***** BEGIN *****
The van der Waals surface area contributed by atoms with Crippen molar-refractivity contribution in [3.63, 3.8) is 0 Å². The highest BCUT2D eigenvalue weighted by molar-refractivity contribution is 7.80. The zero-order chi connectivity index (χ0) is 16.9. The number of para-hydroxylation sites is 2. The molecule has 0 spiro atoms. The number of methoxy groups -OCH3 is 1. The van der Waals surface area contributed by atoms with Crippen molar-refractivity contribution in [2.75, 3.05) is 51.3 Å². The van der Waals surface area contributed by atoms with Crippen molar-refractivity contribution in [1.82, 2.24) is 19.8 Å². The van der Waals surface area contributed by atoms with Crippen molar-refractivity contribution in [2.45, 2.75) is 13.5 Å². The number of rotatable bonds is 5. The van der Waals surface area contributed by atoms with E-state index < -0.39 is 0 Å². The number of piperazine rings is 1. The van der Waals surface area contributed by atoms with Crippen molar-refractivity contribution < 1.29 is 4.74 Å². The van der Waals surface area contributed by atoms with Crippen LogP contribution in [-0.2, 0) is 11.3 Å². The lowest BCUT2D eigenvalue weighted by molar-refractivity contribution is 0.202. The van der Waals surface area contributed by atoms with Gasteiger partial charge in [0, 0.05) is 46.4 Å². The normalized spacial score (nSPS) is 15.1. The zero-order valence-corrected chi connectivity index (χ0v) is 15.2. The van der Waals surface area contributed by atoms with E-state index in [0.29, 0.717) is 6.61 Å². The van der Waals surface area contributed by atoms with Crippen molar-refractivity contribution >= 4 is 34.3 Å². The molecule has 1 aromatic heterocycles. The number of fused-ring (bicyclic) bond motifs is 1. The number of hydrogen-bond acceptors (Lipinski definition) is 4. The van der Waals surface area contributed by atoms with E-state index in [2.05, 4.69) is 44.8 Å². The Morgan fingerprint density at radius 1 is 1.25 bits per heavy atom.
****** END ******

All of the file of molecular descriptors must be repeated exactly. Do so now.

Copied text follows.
The van der Waals surface area contributed by atoms with Crippen molar-refractivity contribution in [3.63, 3.8) is 0 Å². The highest BCUT2D eigenvalue weighted by molar-refractivity contribution is 7.80. The zero-order chi connectivity index (χ0) is 16.9. The number of para-hydroxylation sites is 2. The molecule has 0 spiro atoms. The number of methoxy groups -OCH3 is 1. The van der Waals surface area contributed by atoms with Crippen molar-refractivity contribution in [2.75, 3.05) is 51.3 Å². The van der Waals surface area contributed by atoms with Crippen molar-refractivity contribution in [1.82, 2.24) is 19.8 Å². The van der Waals surface area contributed by atoms with Crippen molar-refractivity contribution in [2.45, 2.75) is 13.5 Å². The number of rotatable bonds is 5. The van der Waals surface area contributed by atoms with E-state index < -0.39 is 0 Å². The number of piperazine rings is 1. The van der Waals surface area contributed by atoms with Crippen molar-refractivity contribution < 1.29 is 4.74 Å². The van der Waals surface area contributed by atoms with Crippen LogP contribution in [-0.2, 0) is 11.3 Å². The lowest BCUT2D eigenvalue weighted by molar-refractivity contribution is 0.202. The van der Waals surface area contributed by atoms with Gasteiger partial charge in [0, 0.05) is 46.4 Å². The normalized spacial score (nSPS) is 15.1. The zero-order valence-corrected chi connectivity index (χ0v) is 15.2. The van der Waals surface area contributed by atoms with E-state index in [0.29, 0.717) is 6.61 Å². The van der Waals surface area contributed by atoms with Crippen molar-refractivity contribution >= 4 is 34.3 Å². The molecule has 1 aromatic heterocycles. The number of fused-ring (bicyclic) bond motifs is 1. The number of hydrogen-bond acceptors (Lipinski definition) is 4. The van der Waals surface area contributed by atoms with E-state index in [2.05, 4.69) is 44.8 Å². The Morgan fingerprint density at radius 1 is 1.25 bits per heavy atom.